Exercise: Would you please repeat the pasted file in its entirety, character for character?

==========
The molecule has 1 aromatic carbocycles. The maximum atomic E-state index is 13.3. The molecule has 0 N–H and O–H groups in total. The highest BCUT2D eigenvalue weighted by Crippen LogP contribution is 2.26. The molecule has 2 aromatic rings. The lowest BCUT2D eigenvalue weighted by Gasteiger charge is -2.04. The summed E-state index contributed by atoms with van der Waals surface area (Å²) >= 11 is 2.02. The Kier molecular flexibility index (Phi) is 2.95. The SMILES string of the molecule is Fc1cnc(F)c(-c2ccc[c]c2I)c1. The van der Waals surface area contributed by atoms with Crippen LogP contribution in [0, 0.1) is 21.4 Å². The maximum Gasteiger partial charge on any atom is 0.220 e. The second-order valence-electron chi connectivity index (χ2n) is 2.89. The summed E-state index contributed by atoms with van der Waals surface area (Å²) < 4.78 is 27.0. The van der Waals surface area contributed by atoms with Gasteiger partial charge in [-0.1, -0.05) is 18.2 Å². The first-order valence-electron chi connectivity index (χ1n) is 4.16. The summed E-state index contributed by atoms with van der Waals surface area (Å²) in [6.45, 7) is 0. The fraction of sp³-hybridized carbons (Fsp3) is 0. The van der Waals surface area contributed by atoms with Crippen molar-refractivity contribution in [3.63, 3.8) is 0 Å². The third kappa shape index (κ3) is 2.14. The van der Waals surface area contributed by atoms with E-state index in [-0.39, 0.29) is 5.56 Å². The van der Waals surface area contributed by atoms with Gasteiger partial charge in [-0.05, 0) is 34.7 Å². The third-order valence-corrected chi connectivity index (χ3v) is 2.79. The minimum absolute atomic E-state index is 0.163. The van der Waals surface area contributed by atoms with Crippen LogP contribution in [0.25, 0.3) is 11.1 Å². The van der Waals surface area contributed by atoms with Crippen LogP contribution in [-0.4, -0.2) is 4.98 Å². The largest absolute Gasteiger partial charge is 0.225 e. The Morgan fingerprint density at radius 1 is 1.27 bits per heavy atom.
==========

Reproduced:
The molecule has 1 aromatic carbocycles. The maximum atomic E-state index is 13.3. The molecule has 0 N–H and O–H groups in total. The highest BCUT2D eigenvalue weighted by Crippen LogP contribution is 2.26. The molecule has 2 aromatic rings. The lowest BCUT2D eigenvalue weighted by Gasteiger charge is -2.04. The summed E-state index contributed by atoms with van der Waals surface area (Å²) >= 11 is 2.02. The Kier molecular flexibility index (Phi) is 2.95. The SMILES string of the molecule is Fc1cnc(F)c(-c2ccc[c]c2I)c1. The van der Waals surface area contributed by atoms with Crippen LogP contribution in [0, 0.1) is 21.4 Å². The maximum Gasteiger partial charge on any atom is 0.220 e. The second-order valence-electron chi connectivity index (χ2n) is 2.89. The summed E-state index contributed by atoms with van der Waals surface area (Å²) < 4.78 is 27.0. The van der Waals surface area contributed by atoms with Gasteiger partial charge in [-0.1, -0.05) is 18.2 Å². The first-order valence-electron chi connectivity index (χ1n) is 4.16. The summed E-state index contributed by atoms with van der Waals surface area (Å²) in [6.45, 7) is 0. The fraction of sp³-hybridized carbons (Fsp3) is 0. The van der Waals surface area contributed by atoms with Crippen molar-refractivity contribution in [3.63, 3.8) is 0 Å². The third kappa shape index (κ3) is 2.14. The van der Waals surface area contributed by atoms with E-state index in [-0.39, 0.29) is 5.56 Å². The van der Waals surface area contributed by atoms with Gasteiger partial charge in [-0.05, 0) is 34.7 Å². The third-order valence-corrected chi connectivity index (χ3v) is 2.79. The minimum absolute atomic E-state index is 0.163. The van der Waals surface area contributed by atoms with Crippen LogP contribution in [0.25, 0.3) is 11.1 Å². The van der Waals surface area contributed by atoms with Crippen LogP contribution in [-0.4, -0.2) is 4.98 Å². The largest absolute Gasteiger partial charge is 0.225 e. The Morgan fingerprint density at radius 1 is 1.27 bits per heavy atom.